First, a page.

Powers of attorney are very valuable documents, very valuable to an individual who might encounter, say, a health issue. If somebody has a health issue and they need assistance with checking accounts, or grocery shopping, or whatever it is they need help with, they can appoint a powers of attorney. You would appoint somebody you’re, what’s called, “attorney in fact” and your durable power of attorney says, “I hereby appoint so-and-so to be my attorney in fact.” They now have the authority to do things for you and that’s a very helpful thing to do. They can go to the bank and say, “I need to write a check on behalf of Mrs. Smith who has appointed me her power of attorney.” They have the authority to so and the bank honors checks that she might write, or that individual might write, for Mrs. Smith.
The reason we have powers of attorney is if you don’t have a power of attorney and you were, let’s say, to get in a car accident and need assistance, if you don’t have a power of attorney we would need to petition the probate court and have a guardianship appointed and a conservatorship appointed. A guardianship is through the probate court and is when an individual is appointed to oversee the health and wellbeing of the individual. The conservatorship may be the same person, it maybe somebody different, is responsible for overseeing the financial wellbeing of that individual. With a power of attorney you can avoid, again, the costs, and they are very costly, and difficulty associated with guardianships and conservatorships. That’s why we do durable powers of attorney for that very reason.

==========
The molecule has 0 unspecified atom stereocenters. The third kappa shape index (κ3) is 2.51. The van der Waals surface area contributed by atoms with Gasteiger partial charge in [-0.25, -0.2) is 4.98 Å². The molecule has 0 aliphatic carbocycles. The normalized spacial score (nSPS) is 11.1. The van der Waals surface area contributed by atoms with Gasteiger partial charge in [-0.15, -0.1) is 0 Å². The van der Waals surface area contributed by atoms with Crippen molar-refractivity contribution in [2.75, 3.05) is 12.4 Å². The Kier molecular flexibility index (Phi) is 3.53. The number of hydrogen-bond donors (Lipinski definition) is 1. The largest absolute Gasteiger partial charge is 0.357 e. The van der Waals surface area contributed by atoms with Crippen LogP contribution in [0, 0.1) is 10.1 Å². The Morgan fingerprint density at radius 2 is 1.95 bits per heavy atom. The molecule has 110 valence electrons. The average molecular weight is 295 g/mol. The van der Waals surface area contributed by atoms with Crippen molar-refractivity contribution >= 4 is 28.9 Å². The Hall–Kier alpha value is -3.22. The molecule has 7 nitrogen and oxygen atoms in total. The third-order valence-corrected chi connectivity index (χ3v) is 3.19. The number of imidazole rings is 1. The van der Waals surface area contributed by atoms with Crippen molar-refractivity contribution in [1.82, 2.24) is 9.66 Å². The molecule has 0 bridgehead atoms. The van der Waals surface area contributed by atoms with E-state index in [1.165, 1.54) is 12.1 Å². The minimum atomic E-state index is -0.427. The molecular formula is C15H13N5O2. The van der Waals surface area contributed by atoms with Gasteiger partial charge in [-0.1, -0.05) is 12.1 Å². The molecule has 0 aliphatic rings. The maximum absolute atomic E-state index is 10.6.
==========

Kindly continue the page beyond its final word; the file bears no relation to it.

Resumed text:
Banks don’t call the injured individual to confirm that they’ve appointed somebody power of attorney. They just rely on the document to say, “Oh, okay, looks as if you have authority to act on behalf of Mrs. Smith. I’m going to go ahead and honor your request that you’re going to write checks on her behalf.” For that reason, they can be subject to abuse, so I try to caution folks before they appoint someone a power of attorney. Be very careful about who you appoint, make sure you explain to them that if they abuse their trust, they could be subject to a felony, and that they’re only going to be doing that which is in your best interest. Thankfully, in my career I haven’t had a problem. I know having sat in probate court many, many times, I’ve heard of others who have. I try to be very, very upfront about that with people before we go into that, or put a durable power of attorney together.
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